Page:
If the ascended person had already specified his or her desires in this matter of the Ghihwan, those desires should be carried out. Otherwise, the spouse of the departed (or parents, if the ascending person is their Blessed child) would decide where to hold# the Ghihwan ceremony. Whatever location is chosen, prepare the room where the Ghihwan ceremony will take place with Holy Salt.
If the departed’s body is already in a casket at the time of the Ghihwan, the casket may be opened or closed during the ceremony, according to the family’s wishes.
The Seonghwa is the service held with family, friends, and community. The ceremony traditionally takes place three, five or seven days after the person passes. It is the final farewell ceremony for the ascending loved one and may be considered a passport to the Unification Sphere of the Spirit World.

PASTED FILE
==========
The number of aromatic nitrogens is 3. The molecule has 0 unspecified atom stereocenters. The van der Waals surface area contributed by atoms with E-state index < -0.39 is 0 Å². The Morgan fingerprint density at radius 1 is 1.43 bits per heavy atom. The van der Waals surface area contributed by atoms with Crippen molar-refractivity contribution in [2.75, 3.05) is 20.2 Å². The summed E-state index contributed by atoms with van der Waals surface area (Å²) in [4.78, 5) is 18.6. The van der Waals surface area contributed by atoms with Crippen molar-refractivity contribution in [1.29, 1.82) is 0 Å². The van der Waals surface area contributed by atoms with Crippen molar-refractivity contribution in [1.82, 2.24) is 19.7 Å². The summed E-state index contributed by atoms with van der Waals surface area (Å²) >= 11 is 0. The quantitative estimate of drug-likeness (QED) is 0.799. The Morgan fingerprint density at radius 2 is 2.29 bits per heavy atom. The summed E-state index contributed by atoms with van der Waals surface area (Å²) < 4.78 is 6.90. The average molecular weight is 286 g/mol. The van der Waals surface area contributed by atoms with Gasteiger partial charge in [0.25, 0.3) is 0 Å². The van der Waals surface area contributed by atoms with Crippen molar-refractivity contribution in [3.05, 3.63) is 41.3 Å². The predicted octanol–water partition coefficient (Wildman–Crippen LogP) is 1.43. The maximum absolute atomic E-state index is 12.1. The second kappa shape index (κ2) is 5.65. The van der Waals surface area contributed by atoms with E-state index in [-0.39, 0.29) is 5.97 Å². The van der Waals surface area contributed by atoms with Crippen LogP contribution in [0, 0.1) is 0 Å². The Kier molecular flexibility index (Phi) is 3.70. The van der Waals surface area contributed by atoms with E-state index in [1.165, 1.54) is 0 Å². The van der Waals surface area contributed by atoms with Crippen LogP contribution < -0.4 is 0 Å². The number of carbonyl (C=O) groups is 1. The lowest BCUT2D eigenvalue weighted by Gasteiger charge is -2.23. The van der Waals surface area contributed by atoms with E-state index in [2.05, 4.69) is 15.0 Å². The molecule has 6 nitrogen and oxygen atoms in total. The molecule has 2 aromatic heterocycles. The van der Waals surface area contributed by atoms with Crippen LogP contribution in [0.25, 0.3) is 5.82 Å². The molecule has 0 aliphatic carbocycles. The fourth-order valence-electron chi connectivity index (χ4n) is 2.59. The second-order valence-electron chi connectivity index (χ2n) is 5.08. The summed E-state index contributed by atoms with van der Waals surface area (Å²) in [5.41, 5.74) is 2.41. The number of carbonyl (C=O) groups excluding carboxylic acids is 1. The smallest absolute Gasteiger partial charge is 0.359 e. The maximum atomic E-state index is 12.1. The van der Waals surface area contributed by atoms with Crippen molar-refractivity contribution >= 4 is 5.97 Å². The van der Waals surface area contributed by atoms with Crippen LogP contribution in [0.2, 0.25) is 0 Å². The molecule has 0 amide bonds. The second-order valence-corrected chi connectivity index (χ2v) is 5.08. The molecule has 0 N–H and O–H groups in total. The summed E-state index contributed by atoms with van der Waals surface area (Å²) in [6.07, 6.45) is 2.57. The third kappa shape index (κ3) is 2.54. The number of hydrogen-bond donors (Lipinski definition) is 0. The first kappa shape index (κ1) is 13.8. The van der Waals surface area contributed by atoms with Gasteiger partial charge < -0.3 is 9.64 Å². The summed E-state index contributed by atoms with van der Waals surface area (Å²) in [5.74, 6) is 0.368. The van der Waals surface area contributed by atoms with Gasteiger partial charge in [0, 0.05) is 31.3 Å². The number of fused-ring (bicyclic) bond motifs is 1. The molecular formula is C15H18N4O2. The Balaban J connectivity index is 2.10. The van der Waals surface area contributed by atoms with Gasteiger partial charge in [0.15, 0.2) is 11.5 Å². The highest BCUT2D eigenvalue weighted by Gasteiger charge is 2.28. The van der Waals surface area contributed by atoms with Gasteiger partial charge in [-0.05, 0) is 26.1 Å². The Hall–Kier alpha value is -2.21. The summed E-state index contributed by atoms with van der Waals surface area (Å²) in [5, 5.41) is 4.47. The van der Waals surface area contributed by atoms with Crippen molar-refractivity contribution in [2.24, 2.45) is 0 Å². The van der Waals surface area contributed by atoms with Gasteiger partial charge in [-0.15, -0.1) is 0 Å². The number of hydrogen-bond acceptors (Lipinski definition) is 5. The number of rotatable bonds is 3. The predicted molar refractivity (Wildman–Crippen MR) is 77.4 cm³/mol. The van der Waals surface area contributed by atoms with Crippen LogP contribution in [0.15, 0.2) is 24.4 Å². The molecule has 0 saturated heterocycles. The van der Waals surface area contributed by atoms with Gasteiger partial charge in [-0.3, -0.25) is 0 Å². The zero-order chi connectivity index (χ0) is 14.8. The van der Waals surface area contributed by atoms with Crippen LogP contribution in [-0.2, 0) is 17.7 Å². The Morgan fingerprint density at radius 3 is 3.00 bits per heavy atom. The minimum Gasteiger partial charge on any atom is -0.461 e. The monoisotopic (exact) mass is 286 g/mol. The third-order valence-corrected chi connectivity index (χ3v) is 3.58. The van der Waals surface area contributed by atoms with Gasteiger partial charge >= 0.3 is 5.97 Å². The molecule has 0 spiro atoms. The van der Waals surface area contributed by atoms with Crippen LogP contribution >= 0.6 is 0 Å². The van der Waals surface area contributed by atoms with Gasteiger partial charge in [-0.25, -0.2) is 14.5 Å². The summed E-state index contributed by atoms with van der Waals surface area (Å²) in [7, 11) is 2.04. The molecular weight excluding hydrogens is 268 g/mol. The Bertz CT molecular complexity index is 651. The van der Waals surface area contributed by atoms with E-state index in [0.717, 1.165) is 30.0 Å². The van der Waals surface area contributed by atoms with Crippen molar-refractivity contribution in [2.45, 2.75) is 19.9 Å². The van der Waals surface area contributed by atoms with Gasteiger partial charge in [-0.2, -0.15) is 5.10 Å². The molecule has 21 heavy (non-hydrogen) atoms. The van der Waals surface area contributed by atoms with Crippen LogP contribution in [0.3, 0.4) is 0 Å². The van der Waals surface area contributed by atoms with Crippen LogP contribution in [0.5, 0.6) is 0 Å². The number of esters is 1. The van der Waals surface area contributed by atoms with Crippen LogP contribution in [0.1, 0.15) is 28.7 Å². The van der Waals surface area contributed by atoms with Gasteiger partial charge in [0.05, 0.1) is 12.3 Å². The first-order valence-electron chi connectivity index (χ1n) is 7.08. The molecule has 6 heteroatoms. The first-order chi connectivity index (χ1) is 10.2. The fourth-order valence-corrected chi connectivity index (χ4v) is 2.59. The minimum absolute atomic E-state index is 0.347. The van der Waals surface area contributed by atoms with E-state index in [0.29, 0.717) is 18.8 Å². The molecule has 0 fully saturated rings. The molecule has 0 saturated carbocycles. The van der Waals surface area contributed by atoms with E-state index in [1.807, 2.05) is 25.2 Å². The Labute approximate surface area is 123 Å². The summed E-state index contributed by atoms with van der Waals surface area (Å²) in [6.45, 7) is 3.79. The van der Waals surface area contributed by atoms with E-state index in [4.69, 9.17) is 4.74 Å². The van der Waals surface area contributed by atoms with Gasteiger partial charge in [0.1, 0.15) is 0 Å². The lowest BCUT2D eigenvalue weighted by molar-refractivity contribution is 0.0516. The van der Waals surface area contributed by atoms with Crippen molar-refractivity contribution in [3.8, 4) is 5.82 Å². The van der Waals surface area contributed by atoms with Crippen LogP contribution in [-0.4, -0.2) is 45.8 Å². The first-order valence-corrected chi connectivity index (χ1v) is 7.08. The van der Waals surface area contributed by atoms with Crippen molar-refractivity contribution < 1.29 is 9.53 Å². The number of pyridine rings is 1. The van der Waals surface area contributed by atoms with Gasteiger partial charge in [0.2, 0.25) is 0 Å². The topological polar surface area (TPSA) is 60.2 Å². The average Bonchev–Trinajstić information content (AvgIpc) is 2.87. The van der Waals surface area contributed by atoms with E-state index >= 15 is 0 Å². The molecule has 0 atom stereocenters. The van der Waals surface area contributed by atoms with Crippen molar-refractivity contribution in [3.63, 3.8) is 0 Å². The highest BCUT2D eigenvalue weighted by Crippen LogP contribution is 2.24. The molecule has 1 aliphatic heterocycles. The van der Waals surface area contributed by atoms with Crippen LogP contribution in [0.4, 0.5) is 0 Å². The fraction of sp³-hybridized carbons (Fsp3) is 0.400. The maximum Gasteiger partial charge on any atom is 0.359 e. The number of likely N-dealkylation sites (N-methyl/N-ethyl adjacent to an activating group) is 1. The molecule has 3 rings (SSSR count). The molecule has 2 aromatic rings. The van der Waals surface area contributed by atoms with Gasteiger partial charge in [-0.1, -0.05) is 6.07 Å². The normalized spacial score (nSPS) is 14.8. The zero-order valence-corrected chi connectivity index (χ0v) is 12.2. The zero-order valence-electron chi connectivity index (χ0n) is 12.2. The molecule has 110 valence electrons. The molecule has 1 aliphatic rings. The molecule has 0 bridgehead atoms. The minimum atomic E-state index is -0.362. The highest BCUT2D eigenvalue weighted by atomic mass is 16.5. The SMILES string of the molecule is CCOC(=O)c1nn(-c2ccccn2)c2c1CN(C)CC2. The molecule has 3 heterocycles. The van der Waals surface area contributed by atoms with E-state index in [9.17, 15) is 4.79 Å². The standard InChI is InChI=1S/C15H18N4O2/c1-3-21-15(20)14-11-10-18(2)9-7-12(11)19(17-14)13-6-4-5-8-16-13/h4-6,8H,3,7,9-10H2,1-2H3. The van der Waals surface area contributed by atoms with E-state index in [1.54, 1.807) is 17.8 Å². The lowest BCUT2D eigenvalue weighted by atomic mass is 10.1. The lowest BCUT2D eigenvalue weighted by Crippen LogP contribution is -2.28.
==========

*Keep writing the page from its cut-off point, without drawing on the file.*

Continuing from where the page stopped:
Location: From the outset of making Seonghwa arrangements, clarity, sensitivity and communication between the family and the Church community’s representatives concerning the public recognition due the ascended person are crucial.
In the Unification tradition, the level and location of the Seonghwa Ceremony corresponds to the sphere or level of the ascended person’s life, mission or responsibility at the time of their passing. Thus the Seonghwa service may be held in someone’s home, at a funeral home, at a Unification church centre or another place of worship, or at a regional or national headquarters.